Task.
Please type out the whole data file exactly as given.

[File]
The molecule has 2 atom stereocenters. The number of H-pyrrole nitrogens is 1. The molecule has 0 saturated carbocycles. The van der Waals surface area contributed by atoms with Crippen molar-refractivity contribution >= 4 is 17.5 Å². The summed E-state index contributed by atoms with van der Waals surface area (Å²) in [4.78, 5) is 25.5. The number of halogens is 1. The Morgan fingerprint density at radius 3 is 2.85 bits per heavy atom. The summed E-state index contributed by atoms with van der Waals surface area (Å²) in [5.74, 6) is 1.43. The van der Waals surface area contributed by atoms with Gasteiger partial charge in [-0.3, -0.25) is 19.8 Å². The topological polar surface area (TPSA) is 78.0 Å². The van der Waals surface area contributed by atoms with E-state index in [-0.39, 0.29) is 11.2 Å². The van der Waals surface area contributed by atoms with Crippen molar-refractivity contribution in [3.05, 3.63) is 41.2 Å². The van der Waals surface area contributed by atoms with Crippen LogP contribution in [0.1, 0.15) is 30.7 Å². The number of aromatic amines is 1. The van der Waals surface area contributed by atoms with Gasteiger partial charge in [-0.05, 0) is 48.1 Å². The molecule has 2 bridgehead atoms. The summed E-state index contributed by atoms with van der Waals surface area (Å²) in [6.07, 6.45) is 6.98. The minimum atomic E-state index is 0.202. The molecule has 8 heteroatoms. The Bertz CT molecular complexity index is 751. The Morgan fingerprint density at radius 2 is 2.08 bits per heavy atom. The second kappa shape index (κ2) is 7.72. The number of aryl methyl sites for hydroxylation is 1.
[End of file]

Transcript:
The molecule has 2 atom stereocenters. The number of H-pyrrole nitrogens is 1. The molecule has 0 saturated carbocycles. The van der Waals surface area contributed by atoms with Crippen molar-refractivity contribution >= 4 is 17.5 Å². The summed E-state index contributed by atoms with van der Waals surface area (Å²) in [4.78, 5) is 25.5. The number of halogens is 1. The Morgan fingerprint density at radius 3 is 2.85 bits per heavy atom. The summed E-state index contributed by atoms with van der Waals surface area (Å²) in [5.74, 6) is 1.43. The van der Waals surface area contributed by atoms with Gasteiger partial charge in [-0.3, -0.25) is 19.8 Å². The topological polar surface area (TPSA) is 78.0 Å². The van der Waals surface area contributed by atoms with E-state index in [-0.39, 0.29) is 11.2 Å². The van der Waals surface area contributed by atoms with Crippen molar-refractivity contribution in [3.05, 3.63) is 41.2 Å². The van der Waals surface area contributed by atoms with Crippen LogP contribution in [0.1, 0.15) is 30.7 Å². The number of aromatic amines is 1. The van der Waals surface area contributed by atoms with Gasteiger partial charge in [-0.05, 0) is 48.1 Å². The molecule has 2 bridgehead atoms. The summed E-state index contributed by atoms with van der Waals surface area (Å²) in [6.07, 6.45) is 6.98. The minimum atomic E-state index is 0.202. The molecule has 8 heteroatoms. The Bertz CT molecular complexity index is 751. The Morgan fingerprint density at radius 2 is 2.08 bits per heavy atom. The second kappa shape index (κ2) is 7.72. The number of aryl methyl sites for hydroxylation is 1.